As The Plot Thins (ATPT): Thanks for taking the time to answer some of our questions. To start out, can you tell us a bit about your writing style? What’s your ideal writing environment? Do you follow a specific process when writing?
Susan Coll (SC): I’d say my style is dogged. I just keep writing even when I don’t quite know what I’m trying to say. I write a lot of bad early drafts. I write myself into brick walls and then I back up and start over again. It’s not pretty but I usually get where I’m going in the end. Because I have so little time to write these days, I’ve become very disciplined. I write when I can, wherever I happen to be, as long as it’s reasonably quiet.
ATPT: When writing, do you plot out your books ahead of time or is it more of a free flowing process that you later edit? How did the story of The Stager come to be? Is it based partly off personal experience or is it off of something in Washington D.C. culture?
SC: I typically have a rough idea of the storyline, but I’m not one of those people who can outline the entire novel. I envy those people, but for me it’s intuitive and sometimes messy. Fortunately I love revising—that’s the best part for me. I enjoy toying with language far more than plotting, which is sometimes excruciating.
About seven years ago, when I sold my house, the Realtor insisted I hire a stager. I didn’t give this much thought until a stranger came into my home and started taking my pictures off the walls and rearranging my furniture. Even though I wasn’t particularly attached to my house and was eager to sell it, I suddenly became defensive and emotional, which made me realize what an invasive process this is. It occurred to me on the spot that this was a rich narrative device: having a stranger—or worse, someone who you actually know—mucking around in your private space, possibly even digging up skeletons. The very idea of depersonalizing a home so that others can imagine themselves living there is rich with metaphor, as well.
ATPT: Dominique is a pretty influential character in The Stager. What made you pick a rabbit? Did you have other animals or character types picked out for that role or was it always a rabbit?
SC: The rabbit was at the center of the novel from the start, but he was never meant to play such a pivotal role. All I knew was that there was a bad smell in the house because he had chewed through an electrical wire that led to the freezer. I’m a pretty empirical person and yet I must say that the Dominique character took on a life of his own. He wanted a central role in the book. As I began writing the last section he just…started speaking. So I stepped back and let him do his thing.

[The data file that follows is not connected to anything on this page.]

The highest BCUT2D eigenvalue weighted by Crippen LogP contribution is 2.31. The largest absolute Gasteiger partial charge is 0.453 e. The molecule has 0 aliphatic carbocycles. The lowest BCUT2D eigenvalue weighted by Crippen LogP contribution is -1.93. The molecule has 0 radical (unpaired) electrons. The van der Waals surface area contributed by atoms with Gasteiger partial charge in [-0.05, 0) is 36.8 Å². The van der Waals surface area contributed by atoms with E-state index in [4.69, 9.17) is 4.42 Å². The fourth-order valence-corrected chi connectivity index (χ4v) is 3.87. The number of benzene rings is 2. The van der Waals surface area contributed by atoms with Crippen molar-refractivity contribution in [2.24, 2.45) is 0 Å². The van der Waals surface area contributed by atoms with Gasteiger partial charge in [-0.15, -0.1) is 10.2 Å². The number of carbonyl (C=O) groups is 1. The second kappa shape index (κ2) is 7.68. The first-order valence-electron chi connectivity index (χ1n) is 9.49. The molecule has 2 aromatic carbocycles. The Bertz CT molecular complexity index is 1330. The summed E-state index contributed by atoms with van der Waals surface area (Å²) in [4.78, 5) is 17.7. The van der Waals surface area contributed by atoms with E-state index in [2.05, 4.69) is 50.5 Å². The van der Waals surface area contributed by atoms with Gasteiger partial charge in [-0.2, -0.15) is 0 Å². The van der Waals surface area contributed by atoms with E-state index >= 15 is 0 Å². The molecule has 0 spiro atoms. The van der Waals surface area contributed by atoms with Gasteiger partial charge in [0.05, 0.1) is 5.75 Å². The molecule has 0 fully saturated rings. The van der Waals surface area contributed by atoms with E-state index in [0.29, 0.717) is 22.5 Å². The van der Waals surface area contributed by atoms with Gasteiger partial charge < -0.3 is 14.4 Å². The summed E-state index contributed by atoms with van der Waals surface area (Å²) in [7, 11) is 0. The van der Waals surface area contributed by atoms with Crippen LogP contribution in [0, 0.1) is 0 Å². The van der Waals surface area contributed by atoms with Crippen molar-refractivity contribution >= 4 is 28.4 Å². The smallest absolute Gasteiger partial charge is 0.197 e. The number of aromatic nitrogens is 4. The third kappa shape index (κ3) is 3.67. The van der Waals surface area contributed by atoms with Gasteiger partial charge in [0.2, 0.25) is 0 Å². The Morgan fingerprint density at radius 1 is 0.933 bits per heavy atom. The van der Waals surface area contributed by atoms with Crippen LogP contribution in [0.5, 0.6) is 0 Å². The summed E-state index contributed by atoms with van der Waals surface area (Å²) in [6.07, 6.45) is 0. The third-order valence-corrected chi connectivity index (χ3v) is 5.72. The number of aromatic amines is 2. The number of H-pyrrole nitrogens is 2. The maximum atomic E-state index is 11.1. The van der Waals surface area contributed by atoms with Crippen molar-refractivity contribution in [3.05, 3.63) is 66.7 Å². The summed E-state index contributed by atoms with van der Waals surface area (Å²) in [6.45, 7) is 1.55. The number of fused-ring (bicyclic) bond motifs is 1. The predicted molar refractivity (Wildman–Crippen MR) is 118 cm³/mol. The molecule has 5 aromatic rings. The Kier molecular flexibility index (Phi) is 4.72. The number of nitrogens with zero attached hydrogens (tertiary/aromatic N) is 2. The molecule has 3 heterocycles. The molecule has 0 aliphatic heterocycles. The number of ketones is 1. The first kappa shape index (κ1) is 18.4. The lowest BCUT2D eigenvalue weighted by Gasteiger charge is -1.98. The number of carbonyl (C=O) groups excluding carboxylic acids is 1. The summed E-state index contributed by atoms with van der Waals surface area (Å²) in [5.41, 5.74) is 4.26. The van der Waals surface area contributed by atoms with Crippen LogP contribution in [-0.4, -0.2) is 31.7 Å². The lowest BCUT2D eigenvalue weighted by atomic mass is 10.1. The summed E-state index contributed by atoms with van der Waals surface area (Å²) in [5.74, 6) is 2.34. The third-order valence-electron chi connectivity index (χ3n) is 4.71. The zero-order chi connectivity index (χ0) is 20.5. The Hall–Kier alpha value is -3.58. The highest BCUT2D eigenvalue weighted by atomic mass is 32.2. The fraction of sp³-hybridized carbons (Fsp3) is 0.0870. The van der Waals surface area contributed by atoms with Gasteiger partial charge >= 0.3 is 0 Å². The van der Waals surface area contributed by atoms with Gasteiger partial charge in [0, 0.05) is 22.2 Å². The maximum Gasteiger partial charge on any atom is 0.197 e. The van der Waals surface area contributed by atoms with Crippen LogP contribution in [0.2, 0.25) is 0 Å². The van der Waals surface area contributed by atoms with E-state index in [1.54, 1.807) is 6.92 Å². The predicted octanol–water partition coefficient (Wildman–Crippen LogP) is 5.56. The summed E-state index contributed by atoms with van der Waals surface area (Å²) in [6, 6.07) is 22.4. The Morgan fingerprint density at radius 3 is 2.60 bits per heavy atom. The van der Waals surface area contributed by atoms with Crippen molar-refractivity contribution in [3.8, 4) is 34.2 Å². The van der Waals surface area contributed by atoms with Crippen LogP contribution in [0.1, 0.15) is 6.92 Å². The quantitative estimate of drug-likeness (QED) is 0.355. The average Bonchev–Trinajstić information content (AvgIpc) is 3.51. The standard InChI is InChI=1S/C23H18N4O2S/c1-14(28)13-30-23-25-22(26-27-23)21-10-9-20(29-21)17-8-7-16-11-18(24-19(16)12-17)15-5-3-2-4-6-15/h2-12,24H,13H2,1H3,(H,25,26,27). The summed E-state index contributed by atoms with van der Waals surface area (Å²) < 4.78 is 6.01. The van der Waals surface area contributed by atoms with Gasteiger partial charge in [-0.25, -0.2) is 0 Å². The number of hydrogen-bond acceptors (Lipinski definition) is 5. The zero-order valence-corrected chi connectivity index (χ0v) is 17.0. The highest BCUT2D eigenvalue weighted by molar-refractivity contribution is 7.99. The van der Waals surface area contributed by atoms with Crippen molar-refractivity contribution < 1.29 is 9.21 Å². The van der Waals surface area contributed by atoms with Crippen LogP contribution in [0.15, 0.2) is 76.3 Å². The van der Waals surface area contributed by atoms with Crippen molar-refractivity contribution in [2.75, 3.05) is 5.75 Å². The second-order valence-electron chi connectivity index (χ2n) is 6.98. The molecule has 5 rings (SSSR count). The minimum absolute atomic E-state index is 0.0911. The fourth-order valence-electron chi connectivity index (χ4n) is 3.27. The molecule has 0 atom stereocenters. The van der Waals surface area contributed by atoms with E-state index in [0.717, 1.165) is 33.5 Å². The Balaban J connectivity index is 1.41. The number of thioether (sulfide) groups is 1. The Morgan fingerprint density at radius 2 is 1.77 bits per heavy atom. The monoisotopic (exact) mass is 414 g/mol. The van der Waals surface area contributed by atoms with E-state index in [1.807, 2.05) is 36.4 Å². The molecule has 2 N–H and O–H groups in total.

ATPT: Is there a point in time that you reference when you decided you wanted to be a writer? Or were you always pretty convinced this is what you wanted to do with your life?
SC: I’ve always loved to read. My family moved frequently when I was growing up, and while it was a challenge to make new friends every time we relocated, the books were always there. I think the love of reading led naturally to the desire to write. I even loved writing high school English papers. Go figure.
ATPT: Who are/were you inspired by to start writing? What’s the best piece of writing advice you have for aspiring authors?
SC: One of my favorite books as a teenager was Tender is the Night, by F. Scott Fitzgerald; that scene on the beach in the French Riviera is seared into my consciousness. It’s so vividly written—I can see the sand, the raft in the Mediterranean Sea, Nicole Diver tanning with her pearls on. Oh my. To be able to write a scene like that. I also remember a scene in E.L. Doctorow’s Ragtime that got my heart racing, having to do with aligning a chair with a slant of light. It seemed kind of cheesy last time I looked at it, but at the time the symbolism blew my mind.
My best piece of advice for aspiring and published authors is to write because your heart starts racing when you read, or write, a perfect sentence. If fame and fortune, or even a return on your book advance or a long shelf life in a bookstore are part of the fantasy, odds are you are setting yourself up for disappointment.
ATPT: Do you have plans to write anything aside from literary fiction in the future? Do you have any projects planned for the future?
SC: I’m working such long hours right now that I am forcing myself to not stress about the next project. I have notes for a possible memoir, and I’m thrilled to be going to Yaddo in the winter, so my plan is to get back to work then and try to let it all marinate in my head in the meantime.
ATPT: Out of your five current books, do you see one as more successful than any others? Is there a writing achievement you’re proud of?
SC: In terms of sales and reviews, Acceptance was the most commercially successful. But I’m most proud of The Stager. I was able to let go with this book, to both embrace the conventions of comedy but let loose a bit and play with form.
ATPT: Your novel Acceptance was adapted for television. Any talk of seeing The Stager on screen?
SC: Oh, one can dream! My film agent is very excited about the possibilities, but I know how this business works, so best not to think too much about it.
Big thanks again to Susan for participating in this interview with us. Thanks also goes out to Lottchen Shivers at FSG Books for helping us set up the interview.
The Stager was released on July 8th, 2014. You can find it and all of Susan’s other books on her Amazon page for purchase.